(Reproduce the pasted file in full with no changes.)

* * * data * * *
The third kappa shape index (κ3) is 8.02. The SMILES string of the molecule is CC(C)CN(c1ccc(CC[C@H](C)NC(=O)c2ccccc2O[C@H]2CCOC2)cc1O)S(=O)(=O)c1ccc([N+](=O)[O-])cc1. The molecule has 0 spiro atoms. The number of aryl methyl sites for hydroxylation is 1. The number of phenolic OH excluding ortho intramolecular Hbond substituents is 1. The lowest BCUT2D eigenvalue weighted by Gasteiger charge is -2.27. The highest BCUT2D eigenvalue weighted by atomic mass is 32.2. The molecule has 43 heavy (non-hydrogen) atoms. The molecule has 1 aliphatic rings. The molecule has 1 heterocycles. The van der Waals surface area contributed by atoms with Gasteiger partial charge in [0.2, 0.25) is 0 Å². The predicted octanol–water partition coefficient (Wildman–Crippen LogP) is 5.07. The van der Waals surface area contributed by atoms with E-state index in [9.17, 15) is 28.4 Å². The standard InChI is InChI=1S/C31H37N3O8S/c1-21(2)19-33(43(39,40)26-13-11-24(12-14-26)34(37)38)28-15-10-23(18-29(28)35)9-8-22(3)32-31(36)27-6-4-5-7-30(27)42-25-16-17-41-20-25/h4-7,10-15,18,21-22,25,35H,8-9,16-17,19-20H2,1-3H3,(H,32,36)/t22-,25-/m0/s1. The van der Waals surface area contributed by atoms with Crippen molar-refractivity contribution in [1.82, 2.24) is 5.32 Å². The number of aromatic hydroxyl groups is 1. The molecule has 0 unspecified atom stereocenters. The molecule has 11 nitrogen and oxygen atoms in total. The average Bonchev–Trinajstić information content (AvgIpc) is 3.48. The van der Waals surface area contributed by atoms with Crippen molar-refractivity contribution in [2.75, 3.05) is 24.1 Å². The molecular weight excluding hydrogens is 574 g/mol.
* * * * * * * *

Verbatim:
The third kappa shape index (κ3) is 8.02. The SMILES string of the molecule is CC(C)CN(c1ccc(CC[C@H](C)NC(=O)c2ccccc2O[C@H]2CCOC2)cc1O)S(=O)(=O)c1ccc([N+](=O)[O-])cc1. The molecule has 0 spiro atoms. The number of aryl methyl sites for hydroxylation is 1. The number of phenolic OH excluding ortho intramolecular Hbond substituents is 1. The lowest BCUT2D eigenvalue weighted by Gasteiger charge is -2.27. The highest BCUT2D eigenvalue weighted by atomic mass is 32.2. The molecule has 43 heavy (non-hydrogen) atoms. The molecule has 1 aliphatic rings. The molecule has 1 heterocycles. The van der Waals surface area contributed by atoms with Gasteiger partial charge in [0.2, 0.25) is 0 Å². The predicted octanol–water partition coefficient (Wildman–Crippen LogP) is 5.07. The van der Waals surface area contributed by atoms with E-state index in [9.17, 15) is 28.4 Å². The standard InChI is InChI=1S/C31H37N3O8S/c1-21(2)19-33(43(39,40)26-13-11-24(12-14-26)34(37)38)28-15-10-23(18-29(28)35)9-8-22(3)32-31(36)27-6-4-5-7-30(27)42-25-16-17-41-20-25/h4-7,10-15,18,21-22,25,35H,8-9,16-17,19-20H2,1-3H3,(H,32,36)/t22-,25-/m0/s1. The van der Waals surface area contributed by atoms with Crippen molar-refractivity contribution in [1.82, 2.24) is 5.32 Å². The number of aromatic hydroxyl groups is 1. The molecule has 0 unspecified atom stereocenters. The molecule has 11 nitrogen and oxygen atoms in total. The average Bonchev–Trinajstić information content (AvgIpc) is 3.48. The van der Waals surface area contributed by atoms with Crippen molar-refractivity contribution in [2.75, 3.05) is 24.1 Å². The molecular weight excluding hydrogens is 574 g/mol.